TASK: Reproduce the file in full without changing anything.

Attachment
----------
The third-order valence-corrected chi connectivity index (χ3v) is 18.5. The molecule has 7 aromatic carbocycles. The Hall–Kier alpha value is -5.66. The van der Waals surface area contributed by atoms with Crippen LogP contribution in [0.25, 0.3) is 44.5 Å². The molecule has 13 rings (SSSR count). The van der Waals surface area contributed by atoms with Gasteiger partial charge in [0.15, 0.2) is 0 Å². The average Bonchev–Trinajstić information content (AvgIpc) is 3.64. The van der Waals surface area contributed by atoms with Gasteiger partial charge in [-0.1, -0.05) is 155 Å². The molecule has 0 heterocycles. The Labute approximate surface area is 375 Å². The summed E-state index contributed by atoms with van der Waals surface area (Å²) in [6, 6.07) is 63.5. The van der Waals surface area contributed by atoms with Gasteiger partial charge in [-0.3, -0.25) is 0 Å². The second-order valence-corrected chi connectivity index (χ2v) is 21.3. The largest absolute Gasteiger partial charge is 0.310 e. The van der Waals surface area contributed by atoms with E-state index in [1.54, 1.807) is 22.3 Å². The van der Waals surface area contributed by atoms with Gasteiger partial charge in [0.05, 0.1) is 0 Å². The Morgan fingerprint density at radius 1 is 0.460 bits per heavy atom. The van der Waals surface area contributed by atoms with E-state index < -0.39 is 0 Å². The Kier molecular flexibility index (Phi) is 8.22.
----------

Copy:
The third-order valence-corrected chi connectivity index (χ3v) is 18.5. The molecule has 7 aromatic carbocycles. The Hall–Kier alpha value is -5.66. The van der Waals surface area contributed by atoms with Crippen LogP contribution in [0.25, 0.3) is 44.5 Å². The molecule has 13 rings (SSSR count). The van der Waals surface area contributed by atoms with Gasteiger partial charge in [0.15, 0.2) is 0 Å². The average Bonchev–Trinajstić information content (AvgIpc) is 3.64. The van der Waals surface area contributed by atoms with Gasteiger partial charge in [-0.1, -0.05) is 155 Å². The molecule has 0 heterocycles. The Labute approximate surface area is 375 Å². The summed E-state index contributed by atoms with van der Waals surface area (Å²) in [6, 6.07) is 63.5. The van der Waals surface area contributed by atoms with Gasteiger partial charge in [-0.3, -0.25) is 0 Å². The second-order valence-corrected chi connectivity index (χ2v) is 21.3. The largest absolute Gasteiger partial charge is 0.310 e. The van der Waals surface area contributed by atoms with E-state index in [1.54, 1.807) is 22.3 Å². The van der Waals surface area contributed by atoms with Gasteiger partial charge in [0.05, 0.1) is 0 Å². The Morgan fingerprint density at radius 1 is 0.460 bits per heavy atom. The van der Waals surface area contributed by atoms with E-state index < -0.39 is 0 Å². The Kier molecular flexibility index (Phi) is 8.22.